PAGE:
Perhaps the most important advice one can give regarding the problem of what one should trust when trying to gain knowledge through the internet comes from a school of philosophy known as hermeneutics. Hermeneutics is the study of interpretation. Particularly, it is the study of how to interpret texts whether those texts are books or websites. Authors have always been tricky and strategic in providing information. Sometimes they are trying to advance one special cause, and sometimes they are trying to appear as advancing one cause while really—“between the lines”—advancing some other cause. Readers have to be very critical and self-reflective when they read if they are to grasp what is really being said in a text.
The French philosopher of hermeneutics, Paul Ricœur (1913-2005), advocated a hermeneutics of suspicion especially when reading the tricky texts of Marx, Nietzsche, and Freud. These authors were very conscious of the effects words can have and often, Ricœur argued, seemed to say one thing while really meaning something else. They deliberately set out puzzles and paradoxes in order to prompt readers to think for themselves and reach some further conclusion that was not stated explicitly in the texts themselves. But setting aside the challenges of reading such difficult philosophical authors, for our purposes we might consider adopting a hermeneutics of suspicion toward our readings of online texts.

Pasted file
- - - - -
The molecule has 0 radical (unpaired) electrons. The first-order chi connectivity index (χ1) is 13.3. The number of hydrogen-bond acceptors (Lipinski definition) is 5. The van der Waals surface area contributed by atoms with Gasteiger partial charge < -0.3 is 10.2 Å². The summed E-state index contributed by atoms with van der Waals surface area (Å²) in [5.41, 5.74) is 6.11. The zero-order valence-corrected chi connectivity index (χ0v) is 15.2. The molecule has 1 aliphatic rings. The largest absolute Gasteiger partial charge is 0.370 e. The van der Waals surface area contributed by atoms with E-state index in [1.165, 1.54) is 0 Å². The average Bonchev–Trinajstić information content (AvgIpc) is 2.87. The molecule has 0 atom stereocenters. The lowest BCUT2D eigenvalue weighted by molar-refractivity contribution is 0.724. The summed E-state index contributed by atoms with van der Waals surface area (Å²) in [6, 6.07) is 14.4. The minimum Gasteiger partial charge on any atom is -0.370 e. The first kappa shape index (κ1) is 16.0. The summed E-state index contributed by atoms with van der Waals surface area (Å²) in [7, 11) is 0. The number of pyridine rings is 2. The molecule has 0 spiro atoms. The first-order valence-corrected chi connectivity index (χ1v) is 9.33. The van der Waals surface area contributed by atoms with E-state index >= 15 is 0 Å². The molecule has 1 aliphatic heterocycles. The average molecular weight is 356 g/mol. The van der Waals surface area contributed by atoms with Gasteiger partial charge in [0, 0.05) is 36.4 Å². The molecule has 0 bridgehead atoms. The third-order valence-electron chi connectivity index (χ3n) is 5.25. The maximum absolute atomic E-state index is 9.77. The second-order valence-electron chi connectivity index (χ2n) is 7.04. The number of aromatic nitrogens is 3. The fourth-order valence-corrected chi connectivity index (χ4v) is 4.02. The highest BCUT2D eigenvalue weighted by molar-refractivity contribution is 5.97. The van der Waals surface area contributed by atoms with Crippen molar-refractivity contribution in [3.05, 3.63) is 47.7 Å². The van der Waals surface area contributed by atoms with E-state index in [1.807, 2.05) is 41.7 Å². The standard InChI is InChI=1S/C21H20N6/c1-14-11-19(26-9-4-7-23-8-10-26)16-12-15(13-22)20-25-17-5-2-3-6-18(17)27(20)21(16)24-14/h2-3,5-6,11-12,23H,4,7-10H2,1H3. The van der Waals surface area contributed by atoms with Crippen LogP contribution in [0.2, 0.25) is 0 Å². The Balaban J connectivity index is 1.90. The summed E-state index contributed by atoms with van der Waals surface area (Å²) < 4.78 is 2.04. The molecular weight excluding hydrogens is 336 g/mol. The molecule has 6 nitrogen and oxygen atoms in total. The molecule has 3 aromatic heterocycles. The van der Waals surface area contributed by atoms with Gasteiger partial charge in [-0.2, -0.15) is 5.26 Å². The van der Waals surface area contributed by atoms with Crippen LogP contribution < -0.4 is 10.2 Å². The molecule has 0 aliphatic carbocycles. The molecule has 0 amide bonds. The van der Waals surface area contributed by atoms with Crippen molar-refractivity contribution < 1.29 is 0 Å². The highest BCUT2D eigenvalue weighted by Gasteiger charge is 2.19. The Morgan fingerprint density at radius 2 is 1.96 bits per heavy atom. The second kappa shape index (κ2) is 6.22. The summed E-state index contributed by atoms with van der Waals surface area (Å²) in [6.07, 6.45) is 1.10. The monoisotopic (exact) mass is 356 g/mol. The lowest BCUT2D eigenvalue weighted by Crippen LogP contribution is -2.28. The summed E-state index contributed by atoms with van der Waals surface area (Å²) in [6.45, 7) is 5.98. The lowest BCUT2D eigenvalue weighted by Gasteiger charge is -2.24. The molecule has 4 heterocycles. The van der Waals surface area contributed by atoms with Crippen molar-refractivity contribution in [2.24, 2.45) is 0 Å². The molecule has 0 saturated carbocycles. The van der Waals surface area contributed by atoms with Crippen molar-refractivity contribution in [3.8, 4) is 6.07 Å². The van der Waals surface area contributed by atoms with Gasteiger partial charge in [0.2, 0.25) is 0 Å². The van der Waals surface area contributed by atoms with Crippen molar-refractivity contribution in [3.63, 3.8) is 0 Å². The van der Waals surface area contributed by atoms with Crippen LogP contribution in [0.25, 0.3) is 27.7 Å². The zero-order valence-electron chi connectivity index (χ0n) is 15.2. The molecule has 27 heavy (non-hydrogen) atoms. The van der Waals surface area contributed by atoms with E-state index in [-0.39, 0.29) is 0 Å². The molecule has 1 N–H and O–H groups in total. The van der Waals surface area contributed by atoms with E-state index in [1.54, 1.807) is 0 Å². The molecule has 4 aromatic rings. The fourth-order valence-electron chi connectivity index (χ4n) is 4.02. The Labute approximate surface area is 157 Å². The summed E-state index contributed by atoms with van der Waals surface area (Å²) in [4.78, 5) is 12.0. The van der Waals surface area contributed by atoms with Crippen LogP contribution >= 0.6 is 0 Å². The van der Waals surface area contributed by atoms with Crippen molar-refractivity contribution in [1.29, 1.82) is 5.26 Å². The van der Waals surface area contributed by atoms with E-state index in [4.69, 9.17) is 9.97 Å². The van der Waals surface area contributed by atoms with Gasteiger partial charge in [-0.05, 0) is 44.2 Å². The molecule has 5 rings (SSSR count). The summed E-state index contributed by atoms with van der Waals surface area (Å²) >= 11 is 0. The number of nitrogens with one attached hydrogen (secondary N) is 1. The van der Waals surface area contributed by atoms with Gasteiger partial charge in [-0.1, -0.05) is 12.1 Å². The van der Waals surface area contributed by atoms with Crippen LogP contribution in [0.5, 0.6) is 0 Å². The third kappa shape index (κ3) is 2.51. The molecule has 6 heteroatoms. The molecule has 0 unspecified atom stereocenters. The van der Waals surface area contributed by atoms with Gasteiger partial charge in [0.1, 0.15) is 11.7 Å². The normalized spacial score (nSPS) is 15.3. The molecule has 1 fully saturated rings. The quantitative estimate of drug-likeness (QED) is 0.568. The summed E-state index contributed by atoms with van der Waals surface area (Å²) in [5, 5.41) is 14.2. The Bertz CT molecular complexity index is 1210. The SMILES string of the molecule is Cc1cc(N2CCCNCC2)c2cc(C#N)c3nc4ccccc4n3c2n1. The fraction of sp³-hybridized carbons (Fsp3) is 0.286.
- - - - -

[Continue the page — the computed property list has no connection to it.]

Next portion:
In adopting a hermeneutics of suspicion, we must first recognize that in any exchange of information, the provider of the information is attempting to cause the receiver to adopt some belief. If we are suspicious, we will begin to ask who is getting us to believe what and for what purpose: